Rolf de Heer: Dingo and All That Jazz

February 2, 2021
The revered filmmaker remembers 1991’s Dingo, starring Colin Friels, Helen Buday and Miles Davis.

With a career spanning almost 40 years, Rolf de Heer is a prolific player in the Australian film industry. Before receiving international recognition with Bad Boy Bubby, however, de Heer directed Dingo (1991) – a film about a dingo catcher in outback Australia with a dream of becoming a jazz trumpeter in Paris.

The special edition Blu-ray of Dingo has been released by Umbrella Entertainment as part of their Sunburnt Screens range, focusing on classic Australian cinema.

“I try to bring to each project what I think the script needs,” says de Heer on the light-hearted themes of Dingo in comparison to some of his other films, including the more macabre Bad Boy Bubby. “I become a different person when I’m making this film than I am when making that film.”

Described by de Heer as passion-project of the film’s screenwriter, Marc Rosenberg, Dingo is in itself an ode to passion and to chasing one’s ambitions.

Jazz-themed films have become popular more recently: Whiplash, La La Land, Soul. It feels like Dingo was tapping into something before it became popular. What do you think?

“I’ve been in a band; music is very much part of who I am and what I like – except for Jazz! I never liked Jazz very much, and I thought that was a very good qualification to make the film. If I can like this, it means a lot of people who don’t normally go for Jazz will also like it.”

Rolf de Heer

The opening scene of Miles Davis playing for the outback town immediately positions the film in a fantastical realm. Do you think Dingo lives in a kind of music-fuelled dreamscape or is it meant to reflect reality?

“When I hear you describe those two things, I think “I definitely prefer the first one!” I think that’s a more accurate way to look at it.”

Compared to a film like La La Land, Dingo doesn’t present Jazz as a “lost concept” that needs to be “found” again. It’s more of a puristic appreciation of Jazz. Can you speak to that a bit more?

“[Dingo] is less about Jazz and just happens to use Jazz. It’s about the fulfilment of dreams and avoidance of regret – and Jazz is just a part of telling that story.

“Originally it was not going to be Miles Davis playing the role of Billy Cross. Miles came to the project very late in the piece. At one point, it was going to be Sammy Davis Jr., who was a pretty good trumpeter and actor. But various things happened, and we ended up with Miles and so the film became very much more about Jazz than it would otherwise have been.

“If a character deals with Jazz in the way that Billy Cross does in the film, then Jazz suffuses the film. But the main themes don’t really have anything to do with Jazz. It doesn’t feel like it needs to rediscover Jazz, or present Jazz as a lost art – because it’s not about that.”

Is the narrative structure intentionally unconventional – like Jazz?

“To what extent it was intentional to be like a Jazz riff, I don’t know. Marc created the structure of the film. It works for the film and it worked for me in the reading of the script. It’s a lovely script – one of the most lovely scripts I’ve read.”

Is there a reason, outside of Miles Davis living there, that you chose Paris as the location of the pipe dream, and not a southern-American state like New Orleans?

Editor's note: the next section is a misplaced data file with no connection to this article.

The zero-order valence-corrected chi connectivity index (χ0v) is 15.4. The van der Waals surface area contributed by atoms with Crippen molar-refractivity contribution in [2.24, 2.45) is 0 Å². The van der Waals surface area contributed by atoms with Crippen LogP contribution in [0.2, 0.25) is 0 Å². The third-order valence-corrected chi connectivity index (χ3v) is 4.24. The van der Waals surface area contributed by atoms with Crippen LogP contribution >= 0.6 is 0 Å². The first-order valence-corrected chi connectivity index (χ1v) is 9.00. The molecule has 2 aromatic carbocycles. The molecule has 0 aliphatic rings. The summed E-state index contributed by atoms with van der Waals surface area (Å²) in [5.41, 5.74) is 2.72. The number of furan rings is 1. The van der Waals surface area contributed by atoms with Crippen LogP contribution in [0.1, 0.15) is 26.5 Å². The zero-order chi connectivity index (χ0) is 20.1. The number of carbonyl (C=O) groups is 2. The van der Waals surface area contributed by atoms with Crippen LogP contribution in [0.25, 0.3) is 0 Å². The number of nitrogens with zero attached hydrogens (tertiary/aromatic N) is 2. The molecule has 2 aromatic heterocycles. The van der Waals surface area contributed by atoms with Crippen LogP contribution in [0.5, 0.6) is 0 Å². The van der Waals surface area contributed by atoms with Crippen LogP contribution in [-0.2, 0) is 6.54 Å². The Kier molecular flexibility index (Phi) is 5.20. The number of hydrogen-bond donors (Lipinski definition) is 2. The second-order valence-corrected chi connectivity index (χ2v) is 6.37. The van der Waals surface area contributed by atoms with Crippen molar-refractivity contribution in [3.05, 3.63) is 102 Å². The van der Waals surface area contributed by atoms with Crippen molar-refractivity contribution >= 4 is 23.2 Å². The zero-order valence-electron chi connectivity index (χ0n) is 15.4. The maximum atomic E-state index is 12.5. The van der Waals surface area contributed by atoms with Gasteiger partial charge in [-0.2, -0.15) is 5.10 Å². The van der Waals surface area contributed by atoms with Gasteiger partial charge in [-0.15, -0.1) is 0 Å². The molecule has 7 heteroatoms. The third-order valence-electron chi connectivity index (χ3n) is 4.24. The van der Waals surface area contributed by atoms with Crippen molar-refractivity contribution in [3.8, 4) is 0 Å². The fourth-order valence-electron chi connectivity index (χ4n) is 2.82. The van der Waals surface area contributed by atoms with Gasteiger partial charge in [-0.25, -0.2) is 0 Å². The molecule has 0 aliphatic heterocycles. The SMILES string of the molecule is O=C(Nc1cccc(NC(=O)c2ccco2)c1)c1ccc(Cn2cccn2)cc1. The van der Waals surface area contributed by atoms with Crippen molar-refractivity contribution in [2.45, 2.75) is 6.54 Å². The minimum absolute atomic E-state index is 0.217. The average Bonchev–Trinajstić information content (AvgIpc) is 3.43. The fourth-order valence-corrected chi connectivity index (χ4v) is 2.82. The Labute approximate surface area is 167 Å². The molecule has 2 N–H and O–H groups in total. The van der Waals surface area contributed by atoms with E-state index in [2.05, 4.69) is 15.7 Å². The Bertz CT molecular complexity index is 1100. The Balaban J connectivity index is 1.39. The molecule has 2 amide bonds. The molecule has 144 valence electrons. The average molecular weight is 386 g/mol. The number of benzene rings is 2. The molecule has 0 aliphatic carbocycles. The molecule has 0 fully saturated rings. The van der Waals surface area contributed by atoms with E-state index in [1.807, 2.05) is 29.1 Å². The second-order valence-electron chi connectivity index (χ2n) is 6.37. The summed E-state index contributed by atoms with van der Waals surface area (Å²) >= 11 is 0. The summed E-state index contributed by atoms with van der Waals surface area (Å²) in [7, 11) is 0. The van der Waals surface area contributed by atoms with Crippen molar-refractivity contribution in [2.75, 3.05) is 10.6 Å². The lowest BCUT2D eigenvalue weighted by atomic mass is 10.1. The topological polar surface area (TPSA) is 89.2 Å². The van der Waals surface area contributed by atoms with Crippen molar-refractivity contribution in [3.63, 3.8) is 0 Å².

“When Marc first started writing [the script], it was set in America. Dingo Anderson was a drummer who went to America to fulfil his dream. You can imagine the scenes where he gets himself drunk and hits a policeman happening in Los Angeles. But then Crocodile Dundee came out – a bloke from the outback goes to America – and it completely killed [the idea].

“Marc had already done a lot of research. He knew anyway that a lot of Jazz musicians ended up in Paris because of racism: in Paris, they were respected and in America, they were not at all. So, Paris seemed like a very good way to go – it’s sort of more interesting, too.”

Screenwriter Marc Rosenberg

Miles Davis doesn’t feature until quite late in the film. Is there a reason you didn’t exploit his presence more?

“The script was written to tell the story of John “Dingo” Anderson. Billy Cross is a supporting character in that sense, as a means to tell Dingo’s story. To change the script just because we got Miles Davis wasn’t an idea that occurred to any of us. It felt right the way it was. It’s not about Miles Davis – it’s about Dingo Anderson.”

You keep referring to this film as Marc’s project. It isn’t common for directors to do that once they get involved in a film.

“The essential vision that is in there, I always feel it to be Marc’s. But, of course, I will take credit for things in Dingo that I deserve the credit for.

“One of the areas of difficulty [while working] on the film was Marc and me – our relationship. We were good friends. This film was, for Marc, so important. He’d been working on it for years. If I was offered the film now, going back in time, I would say ‘no, Marc. We’re friends!’ Because you can’t make somebody else’s vision. I had to try and make it the way I thought was right.”

You can find the newly-released Blu-ray version of Dingo on Umbrella Entertainment’s official website. Extra features include:

  • Interview featurettes with director Rolf de Heer and lead actress Helen Buday
  • Rushes Reel: The Desert Runway with audio commentary by Rolf de Heer
  • Theatrical Trailers for Dingo, The Tracker and Bad Boy Bubby
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